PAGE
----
Those fine chaps at Interstellar Overdrive certainly treated us last night, offering up three wonderful bands for our enjoyment.
Control Of The Going
Ashton’s Control Of The Going started the night having just passed their first year anniversary. it’s been a remarkable ride for Liam Hart and Co. They started the night’s fun with their laid back BJM inspired sound.
A brand new song started the set, a jangly-dance number for young Mods. Then into the droning delights of ‘Wild Flower’ and its evergreen riff. Next is ‘Star’, is a classic slice of Manchester pop, obfuscated under waves of sublime guitar. ‘She’ is already becoming a set favourite, starting out with frontman Liam in singer-songwriter mode before the rest of the band kicks in for a full flowering of the number, then turning into a hair-raising ride between Liam’s guitar and Matt Byrne’s Euphora Machine (the drums). The set ended with ‘Don’t Let The Sun Go Down’, olde worlde psych which rolled along beautifully, guitars rather reminiscent of The Chameleon’s ‘Indiana’.
All in all Control Of The Going are growing in skill and confidence. They look at home on the stage. Matt’s drumming, almost jazzy when I saw them at The Royal Oak is becoming clipped and bossy. In football terms he’s gone from a tricky winger to a box to box midfielder. Ash and occasional member Ste offering subtle shades with the guitar, with Minesh finds holes to colour in with his keys. Which leaves the self-assured Tom on bass, who still needs to be higher in the mix. I’ll keep saying it lads, turn Tom up!
ILL were a wonderful surprise. A raucous post-punk act who blew fresh air into Soup Kitchen. I loved them but I imagine others were left cold, though their very divisiveness are part of their gutsy appeal. It’s a post punk sound straight through. My initial touch-stone was the keys of Magazine which immediately leads to realising that the lyrics and delivery have a certain Howard Devoto quality: quizzical, playful and smarter-than-you. It’s a rough sound which recalls the bass-as-weapon philosophy of Gang Of Four and the caterwauling of The Slits. Then the “big crashing beat” of The Fall… and while we’re on the subject, if you were to cite The Fall mid 80s with Brix in charge and the bass turned up, that wouldn’t a bad place to start when talking about this band. And while we’re at it, the nauseous robo-dance of Devo. Look, there was a lot going into this sound, OK?!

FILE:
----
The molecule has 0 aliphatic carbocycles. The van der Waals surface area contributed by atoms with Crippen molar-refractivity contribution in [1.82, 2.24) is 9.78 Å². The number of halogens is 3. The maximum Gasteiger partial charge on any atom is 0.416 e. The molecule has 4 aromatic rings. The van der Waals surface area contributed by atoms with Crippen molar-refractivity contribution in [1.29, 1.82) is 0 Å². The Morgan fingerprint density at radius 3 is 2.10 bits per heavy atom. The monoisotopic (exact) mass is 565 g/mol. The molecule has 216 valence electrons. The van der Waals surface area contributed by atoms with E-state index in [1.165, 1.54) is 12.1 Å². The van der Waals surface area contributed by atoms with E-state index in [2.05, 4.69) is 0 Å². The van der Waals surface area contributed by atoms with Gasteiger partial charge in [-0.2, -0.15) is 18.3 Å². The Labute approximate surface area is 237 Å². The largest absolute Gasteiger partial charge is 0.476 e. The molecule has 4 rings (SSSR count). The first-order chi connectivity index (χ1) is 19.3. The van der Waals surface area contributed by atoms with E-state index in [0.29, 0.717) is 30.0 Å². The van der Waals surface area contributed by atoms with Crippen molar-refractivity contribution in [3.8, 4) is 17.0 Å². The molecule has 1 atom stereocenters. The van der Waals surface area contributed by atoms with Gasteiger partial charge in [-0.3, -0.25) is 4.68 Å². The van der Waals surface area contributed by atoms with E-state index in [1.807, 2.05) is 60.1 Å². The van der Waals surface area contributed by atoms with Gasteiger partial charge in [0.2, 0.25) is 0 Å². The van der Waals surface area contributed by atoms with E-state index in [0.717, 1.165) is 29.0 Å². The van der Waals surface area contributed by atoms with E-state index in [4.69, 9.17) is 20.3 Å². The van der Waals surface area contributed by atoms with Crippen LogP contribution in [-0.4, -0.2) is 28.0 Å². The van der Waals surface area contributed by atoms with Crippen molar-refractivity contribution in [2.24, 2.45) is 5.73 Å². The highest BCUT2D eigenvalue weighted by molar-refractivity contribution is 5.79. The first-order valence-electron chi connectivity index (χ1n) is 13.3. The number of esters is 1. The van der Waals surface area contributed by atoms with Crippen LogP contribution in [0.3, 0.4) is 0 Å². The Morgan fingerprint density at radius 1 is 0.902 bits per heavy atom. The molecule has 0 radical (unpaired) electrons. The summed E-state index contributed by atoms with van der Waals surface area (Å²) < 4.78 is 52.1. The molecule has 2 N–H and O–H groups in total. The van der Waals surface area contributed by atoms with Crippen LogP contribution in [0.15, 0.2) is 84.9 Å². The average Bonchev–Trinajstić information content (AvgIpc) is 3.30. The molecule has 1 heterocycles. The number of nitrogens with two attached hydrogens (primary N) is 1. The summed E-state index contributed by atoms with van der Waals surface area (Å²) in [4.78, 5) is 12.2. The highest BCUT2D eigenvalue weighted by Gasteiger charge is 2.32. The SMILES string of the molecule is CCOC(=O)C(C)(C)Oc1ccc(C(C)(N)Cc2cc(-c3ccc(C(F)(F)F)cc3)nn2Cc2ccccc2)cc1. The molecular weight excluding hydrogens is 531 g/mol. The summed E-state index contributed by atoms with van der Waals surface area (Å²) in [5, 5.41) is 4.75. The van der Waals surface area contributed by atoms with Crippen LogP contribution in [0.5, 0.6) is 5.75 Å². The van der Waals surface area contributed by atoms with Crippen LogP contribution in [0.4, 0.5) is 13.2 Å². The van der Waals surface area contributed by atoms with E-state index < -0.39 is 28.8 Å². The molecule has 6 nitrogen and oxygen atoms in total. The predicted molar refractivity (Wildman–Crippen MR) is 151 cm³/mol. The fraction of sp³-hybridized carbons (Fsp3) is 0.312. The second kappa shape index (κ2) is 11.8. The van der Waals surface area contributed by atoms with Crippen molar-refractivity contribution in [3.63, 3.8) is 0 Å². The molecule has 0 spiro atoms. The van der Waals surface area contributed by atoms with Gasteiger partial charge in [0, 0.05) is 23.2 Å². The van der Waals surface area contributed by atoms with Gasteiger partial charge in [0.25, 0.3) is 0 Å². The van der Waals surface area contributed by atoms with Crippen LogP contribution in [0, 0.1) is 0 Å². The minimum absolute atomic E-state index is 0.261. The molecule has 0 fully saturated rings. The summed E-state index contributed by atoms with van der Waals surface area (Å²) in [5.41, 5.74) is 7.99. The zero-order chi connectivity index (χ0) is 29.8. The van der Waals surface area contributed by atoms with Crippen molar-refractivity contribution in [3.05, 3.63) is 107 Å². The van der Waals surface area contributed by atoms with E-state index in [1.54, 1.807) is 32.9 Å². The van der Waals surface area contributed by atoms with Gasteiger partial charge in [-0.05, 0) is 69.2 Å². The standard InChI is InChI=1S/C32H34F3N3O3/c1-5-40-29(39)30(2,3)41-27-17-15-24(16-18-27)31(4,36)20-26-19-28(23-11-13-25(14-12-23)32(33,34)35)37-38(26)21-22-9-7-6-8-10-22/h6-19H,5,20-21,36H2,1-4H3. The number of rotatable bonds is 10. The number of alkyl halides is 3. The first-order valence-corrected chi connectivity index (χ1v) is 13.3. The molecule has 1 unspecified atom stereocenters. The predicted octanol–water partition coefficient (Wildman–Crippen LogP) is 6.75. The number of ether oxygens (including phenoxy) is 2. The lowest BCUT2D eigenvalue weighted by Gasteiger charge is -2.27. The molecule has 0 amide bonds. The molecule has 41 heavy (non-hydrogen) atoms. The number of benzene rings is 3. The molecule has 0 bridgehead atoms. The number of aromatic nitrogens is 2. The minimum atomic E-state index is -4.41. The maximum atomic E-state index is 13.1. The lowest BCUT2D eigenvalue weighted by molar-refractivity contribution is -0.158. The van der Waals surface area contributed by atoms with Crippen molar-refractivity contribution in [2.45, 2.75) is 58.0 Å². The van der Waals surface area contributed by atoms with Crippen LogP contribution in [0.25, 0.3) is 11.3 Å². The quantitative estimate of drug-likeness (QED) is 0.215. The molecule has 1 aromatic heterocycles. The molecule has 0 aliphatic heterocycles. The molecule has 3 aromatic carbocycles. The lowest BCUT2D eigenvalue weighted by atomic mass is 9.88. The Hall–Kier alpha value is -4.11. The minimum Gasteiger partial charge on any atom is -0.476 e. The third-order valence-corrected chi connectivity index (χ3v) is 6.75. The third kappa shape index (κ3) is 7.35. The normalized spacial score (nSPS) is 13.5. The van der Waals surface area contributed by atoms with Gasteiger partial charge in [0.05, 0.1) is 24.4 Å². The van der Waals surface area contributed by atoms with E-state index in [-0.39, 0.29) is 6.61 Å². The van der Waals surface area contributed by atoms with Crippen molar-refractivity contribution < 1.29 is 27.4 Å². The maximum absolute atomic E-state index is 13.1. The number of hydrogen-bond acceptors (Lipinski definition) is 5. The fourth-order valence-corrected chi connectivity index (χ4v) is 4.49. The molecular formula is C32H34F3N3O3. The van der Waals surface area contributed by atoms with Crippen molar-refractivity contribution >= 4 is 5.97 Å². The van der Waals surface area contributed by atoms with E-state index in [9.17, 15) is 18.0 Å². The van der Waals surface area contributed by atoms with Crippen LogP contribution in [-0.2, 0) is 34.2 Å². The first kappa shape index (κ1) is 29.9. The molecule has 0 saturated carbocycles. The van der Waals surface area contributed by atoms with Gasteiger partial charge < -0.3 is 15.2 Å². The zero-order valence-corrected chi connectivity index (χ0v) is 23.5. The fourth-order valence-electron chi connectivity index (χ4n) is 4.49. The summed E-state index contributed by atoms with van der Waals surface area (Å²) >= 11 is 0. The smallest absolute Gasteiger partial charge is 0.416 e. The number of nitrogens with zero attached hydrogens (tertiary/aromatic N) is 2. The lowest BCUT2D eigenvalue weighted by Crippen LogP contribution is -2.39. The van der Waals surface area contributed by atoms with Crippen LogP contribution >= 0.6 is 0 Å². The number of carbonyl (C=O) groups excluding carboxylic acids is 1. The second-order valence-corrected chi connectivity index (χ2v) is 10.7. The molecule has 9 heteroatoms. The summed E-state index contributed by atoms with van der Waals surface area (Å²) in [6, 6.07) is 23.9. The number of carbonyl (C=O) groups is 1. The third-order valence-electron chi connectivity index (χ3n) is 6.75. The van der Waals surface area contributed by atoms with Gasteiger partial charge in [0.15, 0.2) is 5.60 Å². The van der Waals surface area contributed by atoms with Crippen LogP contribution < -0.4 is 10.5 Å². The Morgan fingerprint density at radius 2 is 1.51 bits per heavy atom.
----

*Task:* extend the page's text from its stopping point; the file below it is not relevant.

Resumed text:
Opener ‘Ambulance’ cleansed the palette with funeral keys and a spoken word vocal, imagine if The Passage’s Pindrop was an album you could listen to. ‘Stuck On A Loop’ was absolutely joyous tidal wave of DIY dance. ‘Bus Shelter’ was chaos.
Lola Colt seemed to have a very difficult task following two such acts but bloody hell they did it. The most amazing about this spaghetti-western psych band is how they manage to have so much going on all at once and not only does it not become a mess, it fits together to become a sensational whole. Let’s look at who they’ve got filling up a stage. Gun, possessed with a voice to stop traffic and the magnetic stage presence of a human sized King Cobra. Two guitar hero’s: Matthew and James, trading Herculean interplay. Sinah’s gravelly bass rumbling along. Martin’s thumping drums. Kitty with a massed rank of keyboards. Plus Gun sometimes plays guitar, there’s rogue bass drums knocking about and an instrument that myself and the aforementioned Matt Byrne couldn’t identify. This paragraph has gone on far longer than I anticipated and is likely to be really boring, but this emphasises how much there was going on… and there was space for everything. Each member brought a shedload to the show, with huge, charismatic, star-turn performances.
The highlight of the set for me ‘Driving Mr Johnny’, pure transcendence and hammered out with a crucifying conviction. New single ‘Twist Through The Fire’ was jaw dropping, somehow managing to sound like a blend of ‘LA Woman’, ‘Marquee Moon’ and ‘The Chain’ as it changed shape throughout it’s run time.
The coolest band out there right now.
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